According to Rational Emotive Behaviour Therapy (REBT), one of the main schools of cognitive behaviour therapy offering a humanistic and philosophic model, low self-esteem occurs when a person makes a demand on himself or herself, others or the world that is not met and then self-depreciates in some way.
The following are examples of themes that are commonly involved in low self-esteem. These themes are inferential in nature and people react to them as if they are true, whether they are or not.
- Failing to achieve an important target or goal
- Acting incompetently (in public or private)
- Falling short of one’s ideal
- Failing to live up to one’s standards
- Breaking one’s ethical code
- Being criticised
- Being ridiculed
- Not being accepted, approved, appreciated or loved by significant others
According to REBT theory, people do not disturb themselves about events because of the assumptions they make about these events; rather they disturb themselves because they hold irrational or unhealthy beliefs about these events. When low self-esteem predominates in people’s problems, their unhealthy or irrational beliefs largely take the form of rigid demands and self-depreciation beliefs. Albert Ellis has argued that self-depreciation beliefs are derived from rigid demands. Rigid demands are essentially non acceptance beliefs.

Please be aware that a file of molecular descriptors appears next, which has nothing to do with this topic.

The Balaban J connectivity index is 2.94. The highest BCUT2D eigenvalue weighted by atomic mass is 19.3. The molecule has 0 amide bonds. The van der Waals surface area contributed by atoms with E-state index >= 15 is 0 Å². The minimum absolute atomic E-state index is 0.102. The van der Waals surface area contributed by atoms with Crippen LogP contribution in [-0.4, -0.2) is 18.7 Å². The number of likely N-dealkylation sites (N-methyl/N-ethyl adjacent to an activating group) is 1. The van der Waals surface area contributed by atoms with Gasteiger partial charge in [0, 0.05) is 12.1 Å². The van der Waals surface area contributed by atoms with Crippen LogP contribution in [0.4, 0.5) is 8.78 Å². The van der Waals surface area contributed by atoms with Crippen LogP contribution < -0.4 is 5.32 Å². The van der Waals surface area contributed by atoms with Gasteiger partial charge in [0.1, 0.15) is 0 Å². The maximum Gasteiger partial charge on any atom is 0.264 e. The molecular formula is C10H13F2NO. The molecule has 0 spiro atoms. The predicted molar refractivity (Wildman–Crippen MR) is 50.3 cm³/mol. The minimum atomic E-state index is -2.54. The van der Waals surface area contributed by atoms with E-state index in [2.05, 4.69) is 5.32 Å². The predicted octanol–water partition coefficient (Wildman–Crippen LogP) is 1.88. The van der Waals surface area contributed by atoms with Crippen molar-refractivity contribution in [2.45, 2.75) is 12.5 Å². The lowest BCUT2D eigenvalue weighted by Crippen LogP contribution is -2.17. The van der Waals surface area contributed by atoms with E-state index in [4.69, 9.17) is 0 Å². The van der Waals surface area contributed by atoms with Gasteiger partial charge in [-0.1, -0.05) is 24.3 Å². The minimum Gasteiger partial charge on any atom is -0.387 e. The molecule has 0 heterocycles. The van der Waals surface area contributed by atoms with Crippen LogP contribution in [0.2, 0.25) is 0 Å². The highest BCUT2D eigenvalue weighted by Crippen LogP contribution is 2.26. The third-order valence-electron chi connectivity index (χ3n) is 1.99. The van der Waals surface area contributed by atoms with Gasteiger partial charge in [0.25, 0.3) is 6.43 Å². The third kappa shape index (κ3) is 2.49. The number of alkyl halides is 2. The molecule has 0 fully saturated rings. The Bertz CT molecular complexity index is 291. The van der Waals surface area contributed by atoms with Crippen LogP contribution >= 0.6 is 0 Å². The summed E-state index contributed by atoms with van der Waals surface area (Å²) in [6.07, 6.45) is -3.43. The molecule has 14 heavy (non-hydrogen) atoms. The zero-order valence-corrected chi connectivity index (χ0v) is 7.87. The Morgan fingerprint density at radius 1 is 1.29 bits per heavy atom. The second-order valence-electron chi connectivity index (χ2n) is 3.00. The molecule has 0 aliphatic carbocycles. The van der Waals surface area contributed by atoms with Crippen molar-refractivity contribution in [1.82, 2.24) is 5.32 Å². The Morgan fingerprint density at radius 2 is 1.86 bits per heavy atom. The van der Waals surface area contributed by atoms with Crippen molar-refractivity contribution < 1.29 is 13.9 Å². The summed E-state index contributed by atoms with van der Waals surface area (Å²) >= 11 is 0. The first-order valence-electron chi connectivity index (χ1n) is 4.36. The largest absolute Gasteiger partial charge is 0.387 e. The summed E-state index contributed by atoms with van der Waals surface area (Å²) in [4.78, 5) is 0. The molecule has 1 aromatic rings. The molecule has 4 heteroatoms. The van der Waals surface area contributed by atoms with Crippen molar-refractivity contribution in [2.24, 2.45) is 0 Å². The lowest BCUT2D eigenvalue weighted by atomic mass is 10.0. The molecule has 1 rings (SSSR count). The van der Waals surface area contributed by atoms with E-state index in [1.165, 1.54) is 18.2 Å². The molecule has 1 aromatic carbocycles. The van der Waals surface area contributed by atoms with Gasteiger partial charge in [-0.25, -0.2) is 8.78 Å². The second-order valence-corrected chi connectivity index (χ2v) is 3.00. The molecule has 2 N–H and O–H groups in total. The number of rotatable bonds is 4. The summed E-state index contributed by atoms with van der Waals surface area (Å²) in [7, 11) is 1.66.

There are four types of unhealthy or irrational beliefs that disturb you and four corresponding health beliefs that can help you become rational in the face of life’s adversities.
Those beliefs are:
A demand is the rigid expression of a desire for something and takes the form of an absolute such as ‘must,’ ‘I have to’, ‘I absolutely should’ e.g. ‘I must not fail’.
‘Awfulising’ is an unrealistic rating of how bad it is that your demand has or has not been met. The badness of the situation is rated at 100% or more bad. You believe that it is the worst thing that you can ever experience. e.g. ‘it’s awful that I failed’.
Low Frustration Tolerance
Also known as LFT, this is an irrational rating of your ability to handle or cope with difficulty or frustration e.g. ‘I cannot tolerate failure’.
This is a global negative rating of the self, other people and, even, the world around you. The self/other or the world is rated as ‘totally bad’, ‘total failure’ and so on e.g. ‘I am a failure or worthless because I failed’.
Each unhealthy belief will have a corresponding healthy alternative.
According to REBT theory, self acceptance or unconditional self-acceptance is the healthy alternative to self-depreciation or low self-esteem. Unconditional self-acceptance is found when people hold healthy beliefs. These are desires about the way they want themselves, others and the world to be, but which are not then transformed into rigid demands.
At the College of Cognitive Behavioural Therapies we specialise in accredited courses in CBT/REBT. To learn more please see more information on our website www.cbttherapies.org.uk